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Originally published Friday, March 9, 2012 at 8:01 PM

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Homeowners, don't miss out on tax breaks

If you own a home, it pays to know the tax breaks that could be available to you. Here are five deductions spotlighted by personal-finance...

Los Angeles Times

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For 2011, you can deduct PMI if you meet certain guidelines. But currently, I believe... MORE
Lots of things in this article will have people convinced they can claim deductions; an... MORE

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If you own a home, it pays to know the tax breaks that could be available to you. Here are five deductions spotlighted by personal-finance writer David Bakke for the Zillow real-estate blog. For more specific information, see your tax preparer or call the IRS help line at 800-829-1040.

Mortgage interest. You're generally entitled to reduce your taxable income by the amount of mortgage interest you pay, as long as you itemize deductions on your tax return. Your lender should have sent you a 1098 form in January showing exactly how much interest was paid.

Private mortgage insurance. If you're paying PMI, the amount is likely to be fully deductible as long as your adjusted gross income is $100,000 or less ($50,000 for married taxpayers filing separately). Borrowers with incomes above $100,000 may qualify for a partial deduction.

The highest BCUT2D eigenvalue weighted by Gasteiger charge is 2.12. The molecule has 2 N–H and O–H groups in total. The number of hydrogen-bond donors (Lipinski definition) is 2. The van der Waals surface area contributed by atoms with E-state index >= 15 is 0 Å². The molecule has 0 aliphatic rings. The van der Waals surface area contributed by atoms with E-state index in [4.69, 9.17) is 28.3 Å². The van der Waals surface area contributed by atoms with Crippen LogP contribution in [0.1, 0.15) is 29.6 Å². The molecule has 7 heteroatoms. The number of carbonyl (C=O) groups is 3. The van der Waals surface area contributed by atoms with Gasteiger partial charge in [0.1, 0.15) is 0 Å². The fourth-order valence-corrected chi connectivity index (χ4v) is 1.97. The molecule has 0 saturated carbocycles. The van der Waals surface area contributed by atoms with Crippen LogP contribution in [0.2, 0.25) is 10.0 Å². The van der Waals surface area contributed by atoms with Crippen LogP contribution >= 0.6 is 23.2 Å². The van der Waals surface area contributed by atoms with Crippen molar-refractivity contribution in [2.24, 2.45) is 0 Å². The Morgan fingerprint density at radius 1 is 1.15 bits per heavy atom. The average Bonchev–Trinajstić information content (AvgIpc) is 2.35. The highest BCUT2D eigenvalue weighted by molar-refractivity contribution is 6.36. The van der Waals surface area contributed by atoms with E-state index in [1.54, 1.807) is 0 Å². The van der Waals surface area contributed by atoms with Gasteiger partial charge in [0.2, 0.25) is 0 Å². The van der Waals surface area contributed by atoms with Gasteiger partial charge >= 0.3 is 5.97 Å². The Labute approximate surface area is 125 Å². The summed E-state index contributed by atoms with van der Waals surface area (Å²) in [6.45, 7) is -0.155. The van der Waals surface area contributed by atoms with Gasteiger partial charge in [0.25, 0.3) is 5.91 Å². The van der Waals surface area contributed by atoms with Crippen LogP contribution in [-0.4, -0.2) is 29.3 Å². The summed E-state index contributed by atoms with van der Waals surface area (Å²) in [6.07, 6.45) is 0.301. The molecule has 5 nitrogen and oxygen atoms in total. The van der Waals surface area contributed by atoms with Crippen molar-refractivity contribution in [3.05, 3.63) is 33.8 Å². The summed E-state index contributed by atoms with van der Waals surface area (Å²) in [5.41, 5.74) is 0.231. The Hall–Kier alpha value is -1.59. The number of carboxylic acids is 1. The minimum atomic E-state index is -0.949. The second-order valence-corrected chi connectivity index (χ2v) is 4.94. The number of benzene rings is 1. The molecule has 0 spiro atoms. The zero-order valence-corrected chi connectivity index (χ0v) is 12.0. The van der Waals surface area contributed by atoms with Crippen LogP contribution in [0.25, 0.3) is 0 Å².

Energy-efficient home improvements. If you installed windows, doors or skylights that met the requirements of the federal Energy Star program in 2011, you could get a tax credit equal to 10 percent of the product's costs. Hold on to receipts and documentation in case the IRS asks.

Points. The charges you paid in points to get a mortgage are generally deductible if it was a first mortgage on the property. In the case of a refinance of a loan, all or some of the point charges might be deductible, but it gets complicated — check with your tax preparer or the IRS.

Property taxes. The amount you pay in property taxes is deductible as long as it is based on the assessed value of your property. If your mortgage company collects money from you for the taxes, the amount actually paid should be on the 1098 form you receive.

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